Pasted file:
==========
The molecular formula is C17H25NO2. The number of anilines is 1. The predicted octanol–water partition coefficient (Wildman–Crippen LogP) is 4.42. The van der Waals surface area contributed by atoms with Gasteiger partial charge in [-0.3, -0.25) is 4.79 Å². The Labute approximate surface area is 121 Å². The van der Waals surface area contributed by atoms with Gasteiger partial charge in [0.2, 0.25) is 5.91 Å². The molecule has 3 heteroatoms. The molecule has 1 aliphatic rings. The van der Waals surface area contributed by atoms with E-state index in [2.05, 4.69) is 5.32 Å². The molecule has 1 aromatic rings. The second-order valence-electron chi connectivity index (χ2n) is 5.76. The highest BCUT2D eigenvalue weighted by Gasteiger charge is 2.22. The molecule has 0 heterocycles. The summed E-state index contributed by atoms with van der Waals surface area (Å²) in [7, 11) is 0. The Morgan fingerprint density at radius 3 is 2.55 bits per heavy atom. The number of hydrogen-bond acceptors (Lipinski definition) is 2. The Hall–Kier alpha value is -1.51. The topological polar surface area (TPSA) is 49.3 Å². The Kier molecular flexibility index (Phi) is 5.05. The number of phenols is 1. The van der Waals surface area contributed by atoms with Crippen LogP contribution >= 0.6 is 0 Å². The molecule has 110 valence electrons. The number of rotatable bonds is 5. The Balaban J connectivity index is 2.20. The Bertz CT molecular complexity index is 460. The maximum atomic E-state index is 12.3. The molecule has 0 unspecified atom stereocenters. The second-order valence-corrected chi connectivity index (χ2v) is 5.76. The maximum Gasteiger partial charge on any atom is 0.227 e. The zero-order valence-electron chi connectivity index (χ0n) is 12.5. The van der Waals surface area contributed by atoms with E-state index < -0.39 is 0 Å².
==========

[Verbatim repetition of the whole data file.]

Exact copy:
The molecular formula is C17H25NO2. The number of anilines is 1. The predicted octanol–water partition coefficient (Wildman–Crippen LogP) is 4.42. The van der Waals surface area contributed by atoms with Gasteiger partial charge in [-0.3, -0.25) is 4.79 Å². The Labute approximate surface area is 121 Å². The van der Waals surface area contributed by atoms with Gasteiger partial charge in [0.2, 0.25) is 5.91 Å². The molecule has 3 heteroatoms. The molecule has 1 aliphatic rings. The van der Waals surface area contributed by atoms with E-state index in [2.05, 4.69) is 5.32 Å². The molecule has 1 aromatic rings. The second-order valence-electron chi connectivity index (χ2n) is 5.76. The highest BCUT2D eigenvalue weighted by Gasteiger charge is 2.22. The molecule has 0 heterocycles. The summed E-state index contributed by atoms with van der Waals surface area (Å²) in [7, 11) is 0. The Morgan fingerprint density at radius 3 is 2.55 bits per heavy atom. The number of hydrogen-bond acceptors (Lipinski definition) is 2. The Hall–Kier alpha value is -1.51. The topological polar surface area (TPSA) is 49.3 Å². The Kier molecular flexibility index (Phi) is 5.05. The number of phenols is 1. The van der Waals surface area contributed by atoms with Crippen LogP contribution >= 0.6 is 0 Å². The molecule has 110 valence electrons. The number of rotatable bonds is 5. The Balaban J connectivity index is 2.20. The Bertz CT molecular complexity index is 460. The maximum atomic E-state index is 12.3. The molecule has 0 unspecified atom stereocenters. The second-order valence-corrected chi connectivity index (χ2v) is 5.76. The maximum Gasteiger partial charge on any atom is 0.227 e. The zero-order valence-electron chi connectivity index (χ0n) is 12.5. The van der Waals surface area contributed by atoms with E-state index < -0.39 is 0 Å².